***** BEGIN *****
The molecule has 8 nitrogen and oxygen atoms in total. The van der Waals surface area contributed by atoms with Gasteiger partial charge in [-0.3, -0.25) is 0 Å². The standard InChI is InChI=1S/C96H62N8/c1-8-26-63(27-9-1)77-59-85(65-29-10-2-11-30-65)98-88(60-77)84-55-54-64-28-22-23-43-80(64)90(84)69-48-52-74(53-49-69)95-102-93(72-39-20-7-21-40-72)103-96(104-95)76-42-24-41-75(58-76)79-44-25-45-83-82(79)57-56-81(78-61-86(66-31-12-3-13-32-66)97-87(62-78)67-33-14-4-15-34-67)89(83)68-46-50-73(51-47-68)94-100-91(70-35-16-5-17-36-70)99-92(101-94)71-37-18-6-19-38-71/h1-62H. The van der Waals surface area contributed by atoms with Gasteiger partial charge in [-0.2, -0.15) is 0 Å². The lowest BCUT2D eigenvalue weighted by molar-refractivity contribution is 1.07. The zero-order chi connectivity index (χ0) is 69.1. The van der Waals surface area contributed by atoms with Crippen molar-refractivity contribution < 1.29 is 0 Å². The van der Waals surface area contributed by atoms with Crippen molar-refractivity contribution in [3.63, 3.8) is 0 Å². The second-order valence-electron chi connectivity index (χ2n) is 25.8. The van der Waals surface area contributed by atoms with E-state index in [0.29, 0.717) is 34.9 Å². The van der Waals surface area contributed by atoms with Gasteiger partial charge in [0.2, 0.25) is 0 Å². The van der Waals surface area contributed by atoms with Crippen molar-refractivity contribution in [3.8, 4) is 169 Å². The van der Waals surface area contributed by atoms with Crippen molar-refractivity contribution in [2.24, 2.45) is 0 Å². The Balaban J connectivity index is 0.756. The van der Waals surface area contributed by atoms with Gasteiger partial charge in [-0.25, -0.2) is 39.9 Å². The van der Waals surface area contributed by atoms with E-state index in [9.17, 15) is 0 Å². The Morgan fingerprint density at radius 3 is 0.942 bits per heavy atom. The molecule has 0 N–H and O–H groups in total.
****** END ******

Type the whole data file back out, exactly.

The molecule has 8 nitrogen and oxygen atoms in total. The van der Waals surface area contributed by atoms with Gasteiger partial charge in [-0.3, -0.25) is 0 Å². The standard InChI is InChI=1S/C96H62N8/c1-8-26-63(27-9-1)77-59-85(65-29-10-2-11-30-65)98-88(60-77)84-55-54-64-28-22-23-43-80(64)90(84)69-48-52-74(53-49-69)95-102-93(72-39-20-7-21-40-72)103-96(104-95)76-42-24-41-75(58-76)79-44-25-45-83-82(79)57-56-81(78-61-86(66-31-12-3-13-32-66)97-87(62-78)67-33-14-4-15-34-67)89(83)68-46-50-73(51-47-68)94-100-91(70-35-16-5-17-36-70)99-92(101-94)71-37-18-6-19-38-71/h1-62H. The van der Waals surface area contributed by atoms with Gasteiger partial charge in [-0.2, -0.15) is 0 Å². The lowest BCUT2D eigenvalue weighted by molar-refractivity contribution is 1.07. The zero-order chi connectivity index (χ0) is 69.1. The van der Waals surface area contributed by atoms with Crippen molar-refractivity contribution < 1.29 is 0 Å². The van der Waals surface area contributed by atoms with Crippen molar-refractivity contribution in [3.63, 3.8) is 0 Å². The second-order valence-electron chi connectivity index (χ2n) is 25.8. The van der Waals surface area contributed by atoms with E-state index in [0.29, 0.717) is 34.9 Å². The van der Waals surface area contributed by atoms with Gasteiger partial charge in [0.2, 0.25) is 0 Å². The van der Waals surface area contributed by atoms with Crippen molar-refractivity contribution in [3.8, 4) is 169 Å². The van der Waals surface area contributed by atoms with Crippen molar-refractivity contribution in [2.24, 2.45) is 0 Å². The Balaban J connectivity index is 0.756. The van der Waals surface area contributed by atoms with Gasteiger partial charge in [-0.25, -0.2) is 39.9 Å². The van der Waals surface area contributed by atoms with E-state index in [9.17, 15) is 0 Å². The Morgan fingerprint density at radius 3 is 0.942 bits per heavy atom. The molecule has 0 N–H and O–H groups in total.